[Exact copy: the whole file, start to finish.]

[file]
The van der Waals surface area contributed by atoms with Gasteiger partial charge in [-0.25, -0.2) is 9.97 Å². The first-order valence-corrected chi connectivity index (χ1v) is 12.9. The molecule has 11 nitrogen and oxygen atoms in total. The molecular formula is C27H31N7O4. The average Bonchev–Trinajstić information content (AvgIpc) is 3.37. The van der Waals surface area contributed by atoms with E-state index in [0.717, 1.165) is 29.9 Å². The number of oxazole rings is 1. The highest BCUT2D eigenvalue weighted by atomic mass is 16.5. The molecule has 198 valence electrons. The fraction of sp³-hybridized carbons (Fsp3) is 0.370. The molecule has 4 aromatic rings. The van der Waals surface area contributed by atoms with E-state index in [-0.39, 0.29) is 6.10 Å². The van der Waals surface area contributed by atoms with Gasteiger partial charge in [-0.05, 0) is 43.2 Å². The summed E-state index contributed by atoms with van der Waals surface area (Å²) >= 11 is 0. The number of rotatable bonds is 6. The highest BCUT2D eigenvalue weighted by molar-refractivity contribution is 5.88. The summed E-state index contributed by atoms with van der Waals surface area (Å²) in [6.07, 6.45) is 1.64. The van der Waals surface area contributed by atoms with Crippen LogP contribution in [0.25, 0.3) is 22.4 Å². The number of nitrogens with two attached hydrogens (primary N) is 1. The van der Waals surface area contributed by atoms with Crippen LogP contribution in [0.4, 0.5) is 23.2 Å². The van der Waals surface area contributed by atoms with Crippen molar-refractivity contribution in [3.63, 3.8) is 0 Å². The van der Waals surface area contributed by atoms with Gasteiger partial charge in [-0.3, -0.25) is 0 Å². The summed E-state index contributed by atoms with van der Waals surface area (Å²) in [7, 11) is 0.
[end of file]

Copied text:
The van der Waals surface area contributed by atoms with Gasteiger partial charge in [-0.25, -0.2) is 9.97 Å². The first-order valence-corrected chi connectivity index (χ1v) is 12.9. The molecule has 11 nitrogen and oxygen atoms in total. The molecular formula is C27H31N7O4. The average Bonchev–Trinajstić information content (AvgIpc) is 3.37. The van der Waals surface area contributed by atoms with E-state index in [0.717, 1.165) is 29.9 Å². The number of oxazole rings is 1. The highest BCUT2D eigenvalue weighted by atomic mass is 16.5. The molecule has 198 valence electrons. The fraction of sp³-hybridized carbons (Fsp3) is 0.370. The molecule has 4 aromatic rings. The van der Waals surface area contributed by atoms with E-state index in [-0.39, 0.29) is 6.10 Å². The van der Waals surface area contributed by atoms with Gasteiger partial charge in [-0.05, 0) is 43.2 Å². The summed E-state index contributed by atoms with van der Waals surface area (Å²) >= 11 is 0. The number of rotatable bonds is 6. The highest BCUT2D eigenvalue weighted by molar-refractivity contribution is 5.88. The summed E-state index contributed by atoms with van der Waals surface area (Å²) in [6.07, 6.45) is 1.64. The van der Waals surface area contributed by atoms with Crippen LogP contribution in [0.25, 0.3) is 22.4 Å². The number of nitrogens with two attached hydrogens (primary N) is 1. The van der Waals surface area contributed by atoms with Crippen LogP contribution in [0.4, 0.5) is 23.2 Å². The van der Waals surface area contributed by atoms with Crippen molar-refractivity contribution in [3.63, 3.8) is 0 Å². The van der Waals surface area contributed by atoms with Gasteiger partial charge in [-0.3, -0.25) is 0 Å². The summed E-state index contributed by atoms with van der Waals surface area (Å²) in [7, 11) is 0.